"Given that the drug is generally well tolerated..., the results of this study provide appropriate justification to administer donepezil to affected patients and assess them for an effect over at least several months," he added.

As survival rates for patients with brain tumors continue to improve, preventing treatment-related brain injury will take on greater importance, Dr Kleinberg commented. He emphasized the "significant" cognitive issues that result from treatment for brain tumors. To highlight the issue, he quoted well-known brain tumor survivor Susan Sontag.

Sixteen years after receiving combined modality therapy, Sontag described her symptoms in a speech given at the Society for Neuro-Oncology Meeting, in 2004:

"Everything I do is slow. I walk, talk, and think slowly.... I still have no short-term memory.... Much of the time I can't even remember the names of relatives and close friends.... I am always confused.... Because I look normal and often sound normal, people assume I am normal. But I'm not.... I get depressed a lot knowing that I will never have my competence back," she said.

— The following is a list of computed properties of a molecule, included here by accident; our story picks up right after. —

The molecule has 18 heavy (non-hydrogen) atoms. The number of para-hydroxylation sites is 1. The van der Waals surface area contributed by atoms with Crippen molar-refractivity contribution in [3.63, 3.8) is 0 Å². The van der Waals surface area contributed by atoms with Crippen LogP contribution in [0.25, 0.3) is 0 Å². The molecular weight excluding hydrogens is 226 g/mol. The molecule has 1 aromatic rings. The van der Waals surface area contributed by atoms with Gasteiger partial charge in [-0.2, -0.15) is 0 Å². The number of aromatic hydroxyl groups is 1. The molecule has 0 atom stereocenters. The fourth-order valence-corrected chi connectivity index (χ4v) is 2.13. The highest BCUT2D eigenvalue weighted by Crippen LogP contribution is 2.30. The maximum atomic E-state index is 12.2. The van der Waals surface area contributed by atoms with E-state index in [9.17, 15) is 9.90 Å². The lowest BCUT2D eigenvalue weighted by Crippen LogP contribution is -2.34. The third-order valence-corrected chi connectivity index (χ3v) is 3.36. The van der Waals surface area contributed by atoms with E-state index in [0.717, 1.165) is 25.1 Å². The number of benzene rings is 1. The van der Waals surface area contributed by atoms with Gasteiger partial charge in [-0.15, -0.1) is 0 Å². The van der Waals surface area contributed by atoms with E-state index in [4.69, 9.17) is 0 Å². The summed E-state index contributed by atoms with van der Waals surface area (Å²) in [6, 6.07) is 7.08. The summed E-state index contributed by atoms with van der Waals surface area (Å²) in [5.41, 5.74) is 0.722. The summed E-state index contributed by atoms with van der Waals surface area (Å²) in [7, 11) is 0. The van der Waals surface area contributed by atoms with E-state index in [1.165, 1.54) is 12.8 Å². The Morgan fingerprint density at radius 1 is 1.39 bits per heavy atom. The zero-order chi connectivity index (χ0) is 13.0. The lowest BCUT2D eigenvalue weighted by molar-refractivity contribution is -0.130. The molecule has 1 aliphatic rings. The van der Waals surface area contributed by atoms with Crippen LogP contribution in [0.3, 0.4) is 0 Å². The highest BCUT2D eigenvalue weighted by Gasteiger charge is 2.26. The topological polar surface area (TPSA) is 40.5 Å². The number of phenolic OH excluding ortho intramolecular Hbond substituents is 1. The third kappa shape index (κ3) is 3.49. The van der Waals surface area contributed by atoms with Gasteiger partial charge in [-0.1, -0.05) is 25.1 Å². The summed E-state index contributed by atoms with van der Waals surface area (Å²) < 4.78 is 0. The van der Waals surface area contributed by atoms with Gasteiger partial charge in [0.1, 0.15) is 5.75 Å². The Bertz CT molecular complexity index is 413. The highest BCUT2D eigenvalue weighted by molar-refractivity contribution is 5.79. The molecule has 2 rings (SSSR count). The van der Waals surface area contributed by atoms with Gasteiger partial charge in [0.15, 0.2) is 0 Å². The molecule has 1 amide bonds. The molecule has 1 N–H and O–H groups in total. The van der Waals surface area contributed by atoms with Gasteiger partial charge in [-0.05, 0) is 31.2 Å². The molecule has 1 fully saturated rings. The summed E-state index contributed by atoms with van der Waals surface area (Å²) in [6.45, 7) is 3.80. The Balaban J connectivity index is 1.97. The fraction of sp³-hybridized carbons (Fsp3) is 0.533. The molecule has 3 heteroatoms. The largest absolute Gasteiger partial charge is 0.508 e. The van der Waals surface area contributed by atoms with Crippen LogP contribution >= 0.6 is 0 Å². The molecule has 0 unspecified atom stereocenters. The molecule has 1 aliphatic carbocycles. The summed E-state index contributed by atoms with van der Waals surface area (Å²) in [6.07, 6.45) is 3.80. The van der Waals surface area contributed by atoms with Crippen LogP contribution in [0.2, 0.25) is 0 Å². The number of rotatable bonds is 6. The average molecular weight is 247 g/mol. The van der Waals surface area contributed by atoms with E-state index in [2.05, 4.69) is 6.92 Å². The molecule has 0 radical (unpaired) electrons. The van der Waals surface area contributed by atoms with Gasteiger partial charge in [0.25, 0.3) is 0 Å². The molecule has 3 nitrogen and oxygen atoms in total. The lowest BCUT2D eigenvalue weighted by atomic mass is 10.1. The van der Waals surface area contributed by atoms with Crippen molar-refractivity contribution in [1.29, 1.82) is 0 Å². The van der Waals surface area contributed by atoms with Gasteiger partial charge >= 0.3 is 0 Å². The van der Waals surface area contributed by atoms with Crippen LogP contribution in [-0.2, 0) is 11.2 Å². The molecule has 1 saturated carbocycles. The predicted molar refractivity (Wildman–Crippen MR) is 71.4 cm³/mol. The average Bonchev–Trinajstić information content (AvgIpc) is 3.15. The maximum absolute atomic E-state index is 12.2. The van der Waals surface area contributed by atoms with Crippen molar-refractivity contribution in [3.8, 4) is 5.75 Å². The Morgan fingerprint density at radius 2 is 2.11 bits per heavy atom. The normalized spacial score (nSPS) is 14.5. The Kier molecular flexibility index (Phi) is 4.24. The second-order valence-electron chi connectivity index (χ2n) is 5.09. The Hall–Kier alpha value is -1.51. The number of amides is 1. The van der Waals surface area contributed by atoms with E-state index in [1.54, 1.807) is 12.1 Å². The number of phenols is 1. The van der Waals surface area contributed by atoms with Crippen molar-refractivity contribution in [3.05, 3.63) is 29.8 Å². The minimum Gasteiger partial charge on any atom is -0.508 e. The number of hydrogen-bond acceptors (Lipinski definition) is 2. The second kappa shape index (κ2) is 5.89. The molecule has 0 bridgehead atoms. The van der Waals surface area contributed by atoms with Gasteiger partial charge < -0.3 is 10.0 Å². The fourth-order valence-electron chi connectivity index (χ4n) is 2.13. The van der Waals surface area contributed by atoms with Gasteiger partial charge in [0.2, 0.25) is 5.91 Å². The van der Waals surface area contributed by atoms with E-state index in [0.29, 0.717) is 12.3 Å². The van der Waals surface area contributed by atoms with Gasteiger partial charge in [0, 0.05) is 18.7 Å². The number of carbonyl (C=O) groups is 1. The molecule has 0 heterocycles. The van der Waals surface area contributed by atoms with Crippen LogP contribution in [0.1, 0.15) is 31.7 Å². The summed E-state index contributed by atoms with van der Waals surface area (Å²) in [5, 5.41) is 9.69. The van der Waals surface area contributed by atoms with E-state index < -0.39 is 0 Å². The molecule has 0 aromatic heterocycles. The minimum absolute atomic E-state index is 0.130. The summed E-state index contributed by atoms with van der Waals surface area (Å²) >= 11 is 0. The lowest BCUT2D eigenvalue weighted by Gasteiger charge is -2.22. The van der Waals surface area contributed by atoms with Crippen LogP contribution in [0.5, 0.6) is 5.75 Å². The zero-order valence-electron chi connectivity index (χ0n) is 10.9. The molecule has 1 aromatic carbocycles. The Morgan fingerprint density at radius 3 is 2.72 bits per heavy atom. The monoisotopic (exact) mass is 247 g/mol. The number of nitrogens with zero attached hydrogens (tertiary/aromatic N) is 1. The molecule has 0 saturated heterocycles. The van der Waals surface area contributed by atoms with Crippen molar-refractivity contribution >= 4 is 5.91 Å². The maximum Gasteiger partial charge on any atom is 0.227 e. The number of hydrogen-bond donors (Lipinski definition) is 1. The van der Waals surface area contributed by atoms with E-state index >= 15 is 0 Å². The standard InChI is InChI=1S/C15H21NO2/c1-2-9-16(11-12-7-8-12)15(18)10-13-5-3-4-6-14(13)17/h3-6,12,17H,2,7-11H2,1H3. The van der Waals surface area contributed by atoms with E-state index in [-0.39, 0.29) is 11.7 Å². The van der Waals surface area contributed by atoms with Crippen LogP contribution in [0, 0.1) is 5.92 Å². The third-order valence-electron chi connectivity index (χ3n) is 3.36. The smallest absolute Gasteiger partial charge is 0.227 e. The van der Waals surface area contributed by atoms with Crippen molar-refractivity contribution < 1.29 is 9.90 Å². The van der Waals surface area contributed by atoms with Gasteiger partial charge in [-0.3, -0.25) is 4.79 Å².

Dr Kleinberg suggested that donepezil could potentially treat brain deterioration by stabilizing hippocampal volume, inhibiting inflammatory processes, and improving brain perfusion. He also emphasized that patients who experience cognitive problems beyond the acute period should receive rehabilitation.

"With these steps — prevention of injury, rehabilitation, and use of these drug therapies while monitoring for benefit — there is now reason for cautious optimism that the proportion of patients who find themselves in the challenging situation described by Sontag will begin to grow smaller, even as long-term survival improves," Dr Kleinberg concluded.

Dr Chan has provided expert testimony for Cooney, Scully, Dowling, attorneys at law. Dr Edenfield has served on the speakers' bureaus for Astellas Pharma and Medivation. The other authors and Dr Kleinberg have disclosed no relevant financial relationships.

J Clin Oncol. Published 20 April 2015, Abstract, Editorial